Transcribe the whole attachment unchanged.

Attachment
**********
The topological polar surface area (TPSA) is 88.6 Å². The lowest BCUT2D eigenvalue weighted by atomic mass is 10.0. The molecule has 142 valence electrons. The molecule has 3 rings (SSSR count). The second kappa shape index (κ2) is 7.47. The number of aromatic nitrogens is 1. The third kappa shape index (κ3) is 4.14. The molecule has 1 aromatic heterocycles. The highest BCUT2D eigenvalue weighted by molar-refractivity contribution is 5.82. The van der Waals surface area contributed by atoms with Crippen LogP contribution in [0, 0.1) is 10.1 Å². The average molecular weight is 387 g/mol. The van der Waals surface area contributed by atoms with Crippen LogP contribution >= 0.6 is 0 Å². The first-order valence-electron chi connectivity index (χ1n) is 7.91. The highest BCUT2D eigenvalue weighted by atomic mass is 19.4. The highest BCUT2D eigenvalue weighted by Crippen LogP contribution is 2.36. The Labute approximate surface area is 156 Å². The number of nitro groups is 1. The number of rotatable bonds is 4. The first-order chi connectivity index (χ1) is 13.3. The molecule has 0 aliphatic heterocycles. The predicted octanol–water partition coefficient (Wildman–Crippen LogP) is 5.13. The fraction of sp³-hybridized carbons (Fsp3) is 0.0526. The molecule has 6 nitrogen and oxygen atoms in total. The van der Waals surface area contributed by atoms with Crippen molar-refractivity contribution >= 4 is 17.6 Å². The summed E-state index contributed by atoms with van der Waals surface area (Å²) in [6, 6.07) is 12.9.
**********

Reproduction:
The topological polar surface area (TPSA) is 88.6 Å². The lowest BCUT2D eigenvalue weighted by atomic mass is 10.0. The molecule has 142 valence electrons. The molecule has 3 rings (SSSR count). The second kappa shape index (κ2) is 7.47. The number of aromatic nitrogens is 1. The third kappa shape index (κ3) is 4.14. The molecule has 1 aromatic heterocycles. The highest BCUT2D eigenvalue weighted by molar-refractivity contribution is 5.82. The van der Waals surface area contributed by atoms with Crippen LogP contribution in [0, 0.1) is 10.1 Å². The average molecular weight is 387 g/mol. The van der Waals surface area contributed by atoms with Crippen LogP contribution >= 0.6 is 0 Å². The first-order valence-electron chi connectivity index (χ1n) is 7.91. The highest BCUT2D eigenvalue weighted by atomic mass is 19.4. The highest BCUT2D eigenvalue weighted by Crippen LogP contribution is 2.36. The Labute approximate surface area is 156 Å². The number of nitro groups is 1. The number of rotatable bonds is 4. The first-order chi connectivity index (χ1) is 13.3. The molecule has 0 aliphatic heterocycles. The predicted octanol–water partition coefficient (Wildman–Crippen LogP) is 5.13. The fraction of sp³-hybridized carbons (Fsp3) is 0.0526. The molecule has 6 nitrogen and oxygen atoms in total. The van der Waals surface area contributed by atoms with Crippen molar-refractivity contribution >= 4 is 17.6 Å². The summed E-state index contributed by atoms with van der Waals surface area (Å²) in [6, 6.07) is 12.9.